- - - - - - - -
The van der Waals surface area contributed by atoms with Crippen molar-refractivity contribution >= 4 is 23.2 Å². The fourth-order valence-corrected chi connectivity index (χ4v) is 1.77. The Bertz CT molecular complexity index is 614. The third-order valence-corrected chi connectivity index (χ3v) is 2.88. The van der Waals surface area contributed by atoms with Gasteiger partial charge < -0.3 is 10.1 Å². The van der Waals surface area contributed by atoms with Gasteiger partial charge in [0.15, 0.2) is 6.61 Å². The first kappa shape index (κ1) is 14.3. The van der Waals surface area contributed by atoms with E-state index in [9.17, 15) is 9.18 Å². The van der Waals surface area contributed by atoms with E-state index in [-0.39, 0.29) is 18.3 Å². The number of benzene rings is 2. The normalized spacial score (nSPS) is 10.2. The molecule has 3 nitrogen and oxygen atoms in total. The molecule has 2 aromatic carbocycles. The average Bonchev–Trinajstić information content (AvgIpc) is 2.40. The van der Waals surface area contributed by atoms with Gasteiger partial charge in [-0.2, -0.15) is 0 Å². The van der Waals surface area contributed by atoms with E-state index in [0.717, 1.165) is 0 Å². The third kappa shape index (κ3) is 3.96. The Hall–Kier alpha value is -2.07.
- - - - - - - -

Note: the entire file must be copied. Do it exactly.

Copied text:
The van der Waals surface area contributed by atoms with Crippen molar-refractivity contribution >= 4 is 23.2 Å². The fourth-order valence-corrected chi connectivity index (χ4v) is 1.77. The Bertz CT molecular complexity index is 614. The third-order valence-corrected chi connectivity index (χ3v) is 2.88. The van der Waals surface area contributed by atoms with Gasteiger partial charge < -0.3 is 10.1 Å². The van der Waals surface area contributed by atoms with Gasteiger partial charge in [0.15, 0.2) is 6.61 Å². The first kappa shape index (κ1) is 14.3. The van der Waals surface area contributed by atoms with E-state index in [9.17, 15) is 9.18 Å². The van der Waals surface area contributed by atoms with E-state index in [-0.39, 0.29) is 18.3 Å². The number of benzene rings is 2. The normalized spacial score (nSPS) is 10.2. The molecule has 3 nitrogen and oxygen atoms in total. The molecule has 2 aromatic carbocycles. The average Bonchev–Trinajstić information content (AvgIpc) is 2.40. The van der Waals surface area contributed by atoms with Gasteiger partial charge in [-0.2, -0.15) is 0 Å². The van der Waals surface area contributed by atoms with E-state index in [0.717, 1.165) is 0 Å². The third kappa shape index (κ3) is 3.96. The Hall–Kier alpha value is -2.07.